PBS anchor Jim Lehrer, leaving a grand legacy for others to pick up

(Courtesy of PBS.org)

“Journalism is caring where the fire-engines are going.”

Jim Lehrer – novelist, playwright, and most noted..veteran news journalist, TV anchor, editor whose news career in journalism spanned over 50 years. Also, the co-founder of PBS Newshour TV program, and frequent presidential debate moderator. He won many awards, and to me, a prime example of journalism of how it’s meant in pure form, without the punditry and theatrics. He passed away on January 23, 2020 at age 85. 

But one important page of note, are Jim Lehrer’s NewsHour guidelines in 2009, as a standard for his show, and to inspire others who may follow:

I practice journalism in accordance with the following guidelines:
• Do nothing I cannot defend.
• Do not distort, lie, slant or hype.
• Do not falsify facts or make up quotes.
• Cover, write and present every story with the care I would want if the story
were about me.
• Assume there is at least one other side or version to every story.
• Assume the viewer is as smart and caring and good a person as I am.
• Assume the same about all people on whom I report.
• Assume everyone is innocent until proven guilty.
• Assume personal lives are a private matter until a legitimate turn in the
story mandates otherwise.
• Carefully separate opinion and analysis from straight news stories and
clearly label it as such.
• Do not use anonymous sources or blind quotes except on rare and
monumental occasions. No one should ever be allowed to attack another
• Do not broadcast profanity or the end result of violence unless it is an
integral and necessary part of the story and/or crucial to its understanding.
• Acknowledge that objectivity may be impossible but fairness never is.
• Journalists who are reckless with facts and reputations should be
disciplined by their employers.
• My viewers have a right to know what principles guide my work and the
process I use in their practice.
• I am not in the entertainment business.

Moving forward, that should be the legacy unforgotten, and looked at for many generations ahead in professional news journalism overall.

– Orion T

Elevating in the Smith Tower…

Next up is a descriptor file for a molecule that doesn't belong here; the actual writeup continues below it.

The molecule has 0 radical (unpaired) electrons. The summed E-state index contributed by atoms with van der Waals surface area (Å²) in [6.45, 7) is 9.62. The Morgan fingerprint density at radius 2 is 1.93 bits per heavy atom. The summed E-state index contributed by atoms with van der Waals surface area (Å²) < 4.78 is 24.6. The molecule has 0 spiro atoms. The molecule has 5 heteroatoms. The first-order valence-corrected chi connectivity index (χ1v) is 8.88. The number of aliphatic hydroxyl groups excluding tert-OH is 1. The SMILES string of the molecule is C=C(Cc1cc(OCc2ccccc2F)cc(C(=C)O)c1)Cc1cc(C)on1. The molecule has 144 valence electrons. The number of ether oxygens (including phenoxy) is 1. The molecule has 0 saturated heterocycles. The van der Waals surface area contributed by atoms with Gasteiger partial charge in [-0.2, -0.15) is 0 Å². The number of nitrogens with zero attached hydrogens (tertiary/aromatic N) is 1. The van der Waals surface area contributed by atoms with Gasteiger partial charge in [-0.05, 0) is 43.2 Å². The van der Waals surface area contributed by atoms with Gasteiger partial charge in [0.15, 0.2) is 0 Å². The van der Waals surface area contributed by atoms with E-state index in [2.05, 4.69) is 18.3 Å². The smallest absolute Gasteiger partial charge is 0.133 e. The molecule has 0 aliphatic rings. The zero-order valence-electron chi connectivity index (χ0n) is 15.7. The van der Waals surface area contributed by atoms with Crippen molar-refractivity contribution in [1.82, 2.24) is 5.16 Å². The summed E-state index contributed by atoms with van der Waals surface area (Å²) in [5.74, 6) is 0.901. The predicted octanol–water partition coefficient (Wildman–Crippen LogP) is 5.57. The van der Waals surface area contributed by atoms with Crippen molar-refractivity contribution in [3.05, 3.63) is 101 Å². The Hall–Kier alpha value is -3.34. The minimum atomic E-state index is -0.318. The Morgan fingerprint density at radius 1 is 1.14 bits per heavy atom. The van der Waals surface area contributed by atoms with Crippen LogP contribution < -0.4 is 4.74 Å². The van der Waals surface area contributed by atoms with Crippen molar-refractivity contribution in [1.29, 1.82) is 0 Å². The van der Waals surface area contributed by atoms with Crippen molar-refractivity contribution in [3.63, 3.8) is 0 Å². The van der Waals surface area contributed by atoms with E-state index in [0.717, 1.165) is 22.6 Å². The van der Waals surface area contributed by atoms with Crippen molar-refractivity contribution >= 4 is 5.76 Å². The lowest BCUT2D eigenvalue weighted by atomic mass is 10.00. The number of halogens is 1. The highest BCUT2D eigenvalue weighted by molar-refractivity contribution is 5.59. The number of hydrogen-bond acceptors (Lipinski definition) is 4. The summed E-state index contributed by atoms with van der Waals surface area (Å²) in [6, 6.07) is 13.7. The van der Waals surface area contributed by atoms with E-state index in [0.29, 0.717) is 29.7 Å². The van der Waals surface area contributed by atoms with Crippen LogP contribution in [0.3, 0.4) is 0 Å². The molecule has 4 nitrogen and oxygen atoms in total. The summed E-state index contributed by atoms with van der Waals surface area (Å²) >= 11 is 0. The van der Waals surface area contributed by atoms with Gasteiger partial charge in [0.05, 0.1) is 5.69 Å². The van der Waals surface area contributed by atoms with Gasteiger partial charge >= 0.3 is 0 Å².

The other day, I had the pleasure of visiting the oldest skyscraper in Seattle, the Smith Tower. Completed in 1914, this was the tallest building west of the Mississippi River, for its time. It was also the highest building in Seattle until the Space Needle came along in 1962 (completed in 1961). So, the Smith Tower needed an elevator…

And that it got, a lovely manual operated system of seven elevators. Each operated by a human who would push the buttons, turn things, slide the doors, and give some amusing small talk in transition. this would go on for 103 years.

Now six of the seven doors are to be automated, in an effort to keep up with modern fire and safety standards. One elevator will remain with a human operator, probably the one that leads to the observation deck…a classy tourist destination for those looking to enjoy a bit of the old city with its remains of an interesting history.

Going up, this was my first time. The elevator had see-through windows, and a vintage wobbling and mechanical nature, reminding me of an old apartment elevator in my childhood home in San Francisco. Except this one had the operator, who told me a humorous anecdote of the Smith Tower history.

Here are a few pics I took of the doors, inside panel, and elevator serviceman:


Overall, a pleasant experience leading to another, being the observation room and outside deck on the 35th floor. That will be shared in another post in the near future….promise.

-Orion T